The Non-running Mako Shark-II totally jazzed GM’s management, the RUNNING Mako Shark-II was mind-blowing!
While the non-running Mako Shark-II was dropping jaws at the ‘65 New York Auto Show, there was one major project and one minor project in the works within the Corvette design group. The engineers and stylists were jam’n trying to figure out how to translate the show cars body shape to fit into a car that could be mass produced. What perhaps looked like a no-brainer turned out to be not so easy.
Even though the new production Corvette would use the existing frame, suspension, engine/transmission, and drive train from the then-current Sting Ray, getting everything to fit within an even tighter package was a major challenge. There were issues with front and rear bumper requirements, headlight height and configuration, interior ergonomics, and forward visibility of those gorgeous front fender humps. Getting the design right, plus making all of the parts for tooling was impossible to accomplish in one year for the new design to be a ‘67 model. It’s surprising to me that GM’s upper management couldn’t see that. Another year was added to the development schedule and in retrospect, it should have been two years.
The minor project on the Corvette design team’s plate was to produce a running version of the Mako Shark-II. If you think the production C3 Corvettes were tight, take a close look at the image of the running Mako Shark-II in front of a preproduction ‘68 Corvette. And note how Bill Mitchell towers over the Mako Shark-II. And Mitchell wasn’t a big tall fellow either. The shot of Mitchell getting into the Mako Shark-II shows him slightly bent at the knees. No, the Mako Shark-II was a tiny Corvette. But the shape is brilliant and is a classic example of Mitchell’s ability to style and shape the proportions of a car such that a smallish car looks much bigger without any size reference. Take a look at Mitchell’s early Buick Riviera by itself and than next to a full-size car and you’ll clearly see that the Riviera was not a big car, it just had big car proportions.
The only thing about the running Mako Shark-II that was atypical for a Mitchell-directed show car was that it didn’t have side pipes. That detail aside, the rest of the car was dripping with show car goodies. GM tech experts Ken Eschebach and Art Carpenter headed up the crew that put every conceivable performance and luxury goodie you could think of into the running Mako Shark II. The chassis and running gear used standard 1966 Corvette parts. Under the hood was the brand-new 427 Mark IV engine coupled with the not-yet-available-in- the-Corvette three-speed Turbo Hydra-Matic transmission. Show cars always have lots of fru-fru. I call them “give-aways.” LIttle, interesting design elements that can be easily sacrificed. The vents on the hood could have been give-aways. The engine dome was very nice. Too bad the Sting Ray-like roof didn’t make it into the production car. It would have been a nice connection to the car’s history.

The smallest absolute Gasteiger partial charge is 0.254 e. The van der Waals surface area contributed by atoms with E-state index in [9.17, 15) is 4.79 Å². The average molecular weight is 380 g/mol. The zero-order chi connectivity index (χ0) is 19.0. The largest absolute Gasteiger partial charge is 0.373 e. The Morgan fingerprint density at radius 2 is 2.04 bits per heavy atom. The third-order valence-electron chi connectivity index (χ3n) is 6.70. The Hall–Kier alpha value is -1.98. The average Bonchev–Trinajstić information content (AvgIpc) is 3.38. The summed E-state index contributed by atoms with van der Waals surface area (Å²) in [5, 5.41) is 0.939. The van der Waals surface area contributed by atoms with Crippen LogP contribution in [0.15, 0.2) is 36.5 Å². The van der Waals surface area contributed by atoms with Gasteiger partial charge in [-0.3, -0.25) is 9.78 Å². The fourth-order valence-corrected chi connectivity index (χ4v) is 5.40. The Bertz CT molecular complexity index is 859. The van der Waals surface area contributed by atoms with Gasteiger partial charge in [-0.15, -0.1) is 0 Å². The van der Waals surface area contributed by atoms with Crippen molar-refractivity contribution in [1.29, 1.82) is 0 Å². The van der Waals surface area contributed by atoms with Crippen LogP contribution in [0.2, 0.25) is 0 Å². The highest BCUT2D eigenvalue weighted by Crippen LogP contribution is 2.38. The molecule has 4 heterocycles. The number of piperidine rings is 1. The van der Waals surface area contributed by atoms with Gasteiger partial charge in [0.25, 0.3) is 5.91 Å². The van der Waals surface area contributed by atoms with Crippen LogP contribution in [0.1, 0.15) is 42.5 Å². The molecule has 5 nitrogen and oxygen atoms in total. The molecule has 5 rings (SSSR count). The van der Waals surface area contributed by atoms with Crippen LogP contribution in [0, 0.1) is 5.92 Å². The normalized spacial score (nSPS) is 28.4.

The entire front end tilted forward like an XK-E Jaguar. The headlights were made up of three quartz-iodide beams that were covered with “eyelid” panels. The top surface of the hood had cooling vents and round lids for fluid refills. The windshield wipers were hidden in a closet at the base of the windshield. At the back end, the window slats, bumper and spoiler were all electrically controlled from the interior. The seats were in a fixed position, while the gas and brake pedals were adjustable. Seat frames had racer-like, four-point seat belts. The roof- mounted headrests were adjustable, and had speakers connected to an AM/FM radio. Lights and windshield wiper controls were on the turn signal stalks and the dash had neon digital readouts. The car used seventeen electric motors to power various features.
There’s only ONE sad part of the running Mako Shark-II story. No, the car wasn’t crashed and didn’t go off to the crusher. After the ‘68 production Corvette came out, Mitchell had a few more ideas he wanted to explore before finishing up with his shark-design experiments. The running Mako Shark-II was brought back into the Corvette styling design group and used as a foundation for Mitchell’s Manta Ray Corvette that hit the show car circuit in 1969. The Manta Ray survives today, but it’s original configuration (the running Mako Shark-II), as shown here, is long gone. Perhaps using the running Mako Shark-II as a starting point for the Manta Ray was the quickest way to get the new design completed. Or, it could have been a budget issue. So while the running Mako Shark-II lives on under the skin of the Manta Ray, all that’s left of the original running Mako Shark-II are photographs. Oh well. – Scott
PS – Next up the long, tapered, Manta Ray!
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